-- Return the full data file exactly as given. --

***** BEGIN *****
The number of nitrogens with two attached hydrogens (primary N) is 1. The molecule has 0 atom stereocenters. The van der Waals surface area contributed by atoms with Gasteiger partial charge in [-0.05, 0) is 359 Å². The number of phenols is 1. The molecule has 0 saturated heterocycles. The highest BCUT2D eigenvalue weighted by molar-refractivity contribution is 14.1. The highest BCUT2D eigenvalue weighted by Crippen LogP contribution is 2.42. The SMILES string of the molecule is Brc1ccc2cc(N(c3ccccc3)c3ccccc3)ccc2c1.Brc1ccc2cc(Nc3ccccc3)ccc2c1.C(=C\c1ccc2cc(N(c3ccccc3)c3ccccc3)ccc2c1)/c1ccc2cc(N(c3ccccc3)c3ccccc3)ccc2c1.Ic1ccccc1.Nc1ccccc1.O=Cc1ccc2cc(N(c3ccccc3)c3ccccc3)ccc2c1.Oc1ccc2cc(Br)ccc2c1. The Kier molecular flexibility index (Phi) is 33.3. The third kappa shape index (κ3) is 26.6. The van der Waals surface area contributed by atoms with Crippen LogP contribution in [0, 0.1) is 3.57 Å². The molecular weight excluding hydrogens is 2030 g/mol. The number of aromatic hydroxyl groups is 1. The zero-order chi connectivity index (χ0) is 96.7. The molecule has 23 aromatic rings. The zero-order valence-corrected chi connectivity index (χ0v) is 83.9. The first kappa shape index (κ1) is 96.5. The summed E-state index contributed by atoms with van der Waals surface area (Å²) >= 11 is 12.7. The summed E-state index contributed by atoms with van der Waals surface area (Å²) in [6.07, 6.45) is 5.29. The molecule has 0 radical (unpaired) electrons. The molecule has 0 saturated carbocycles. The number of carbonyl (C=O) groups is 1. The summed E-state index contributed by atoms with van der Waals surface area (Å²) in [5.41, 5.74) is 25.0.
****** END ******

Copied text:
The number of nitrogens with two attached hydrogens (primary N) is 1. The molecule has 0 atom stereocenters. The van der Waals surface area contributed by atoms with Gasteiger partial charge in [-0.05, 0) is 359 Å². The number of phenols is 1. The molecule has 0 saturated heterocycles. The highest BCUT2D eigenvalue weighted by molar-refractivity contribution is 14.1. The highest BCUT2D eigenvalue weighted by Crippen LogP contribution is 2.42. The SMILES string of the molecule is Brc1ccc2cc(N(c3ccccc3)c3ccccc3)ccc2c1.Brc1ccc2cc(Nc3ccccc3)ccc2c1.C(=C\c1ccc2cc(N(c3ccccc3)c3ccccc3)ccc2c1)/c1ccc2cc(N(c3ccccc3)c3ccccc3)ccc2c1.Ic1ccccc1.Nc1ccccc1.O=Cc1ccc2cc(N(c3ccccc3)c3ccccc3)ccc2c1.Oc1ccc2cc(Br)ccc2c1. The Kier molecular flexibility index (Phi) is 33.3. The third kappa shape index (κ3) is 26.6. The van der Waals surface area contributed by atoms with Crippen LogP contribution in [0, 0.1) is 3.57 Å². The molecular weight excluding hydrogens is 2030 g/mol. The number of aromatic hydroxyl groups is 1. The zero-order chi connectivity index (χ0) is 96.7. The molecule has 23 aromatic rings. The zero-order valence-corrected chi connectivity index (χ0v) is 83.9. The first kappa shape index (κ1) is 96.5. The summed E-state index contributed by atoms with van der Waals surface area (Å²) >= 11 is 12.7. The summed E-state index contributed by atoms with van der Waals surface area (Å²) in [6.07, 6.45) is 5.29. The molecule has 0 radical (unpaired) electrons. The molecule has 0 saturated carbocycles. The number of carbonyl (C=O) groups is 1. The summed E-state index contributed by atoms with van der Waals surface area (Å²) in [5.41, 5.74) is 25.0.